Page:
Experienced botmasters attempt to disable dtetection strategy by mimicking the traffic patterns of flash crowds. So during the flash event, the main aim of server is to identify flash crowd attacks or DDoS attacks from genuine flash crowds. It was found that the similarities among the current DdoS attack flows are higher than that of a flash crowd flows. The reason for this phenomenon is that the number of live bots of a current botnet is far less than the number of concurrent legitimate users of a flash crowd.
This paper presents the proposed approach using the flow correlation coefficient as a metric to measure the similarity among suspicious flows to detect DDoS attacks from genuine flash crowds.
DDOS attacks have increased dramatically in recent years which are demonstrated by the survey [1] of the 70 largest internet operators in the world. Well experienced botmasters take advantage of various techniques to carry out their activities such as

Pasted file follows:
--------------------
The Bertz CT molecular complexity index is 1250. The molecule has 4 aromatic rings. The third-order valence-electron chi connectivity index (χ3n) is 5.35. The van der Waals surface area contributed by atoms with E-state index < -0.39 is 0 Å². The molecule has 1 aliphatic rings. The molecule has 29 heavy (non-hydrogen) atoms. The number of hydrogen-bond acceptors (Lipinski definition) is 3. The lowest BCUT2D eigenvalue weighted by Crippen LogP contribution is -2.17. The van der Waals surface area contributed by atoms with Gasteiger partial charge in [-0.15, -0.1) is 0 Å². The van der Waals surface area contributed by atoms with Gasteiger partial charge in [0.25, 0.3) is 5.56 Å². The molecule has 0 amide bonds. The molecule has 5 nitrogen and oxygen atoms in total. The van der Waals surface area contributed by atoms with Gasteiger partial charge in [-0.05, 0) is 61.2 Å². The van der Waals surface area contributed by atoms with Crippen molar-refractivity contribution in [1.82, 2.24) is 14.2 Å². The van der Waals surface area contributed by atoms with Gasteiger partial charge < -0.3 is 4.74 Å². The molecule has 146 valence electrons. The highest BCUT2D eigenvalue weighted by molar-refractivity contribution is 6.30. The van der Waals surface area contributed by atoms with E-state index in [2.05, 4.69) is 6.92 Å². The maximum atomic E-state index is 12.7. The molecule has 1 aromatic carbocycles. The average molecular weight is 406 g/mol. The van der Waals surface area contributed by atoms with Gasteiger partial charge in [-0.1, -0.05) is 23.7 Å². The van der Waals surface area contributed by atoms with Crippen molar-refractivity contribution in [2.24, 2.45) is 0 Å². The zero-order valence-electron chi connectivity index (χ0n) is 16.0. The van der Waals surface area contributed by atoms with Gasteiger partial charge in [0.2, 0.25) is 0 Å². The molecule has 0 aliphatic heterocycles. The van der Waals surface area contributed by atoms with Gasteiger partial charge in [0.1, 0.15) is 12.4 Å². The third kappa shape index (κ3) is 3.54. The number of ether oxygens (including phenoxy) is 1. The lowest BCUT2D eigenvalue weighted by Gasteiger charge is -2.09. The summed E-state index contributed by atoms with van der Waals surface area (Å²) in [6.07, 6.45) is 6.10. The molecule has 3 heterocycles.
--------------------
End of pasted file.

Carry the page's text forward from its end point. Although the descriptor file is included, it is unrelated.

‘ Code obfuscation, memory encryption [4] to disguise their traces
‘ Fresh code pushing for resurrection [5].
‘ Peer-to-peer implementation technology [6], [7], or flash crowd mimicking [8] in order to sustain their botnets.
Flash crowds are unexpected, but legitimate, dramatic surges of access to a server, such as breaking news. When web server is flooded with both DdoS attack and flash crowd requests, it is necessary for server to differentiate between these two types of requests.
Many previous research works have been carried out in attempt to differentiate DdoS attacks from flash crowds. These methods however cannot efficiently differentiate between DdoS attacks and flash crowds. Also most of these methods work properly at application layer only. Our proposed method uses flow correlation coefficient to differentiate between DdoS attacks and flash crowds and can effectively work on network layer also.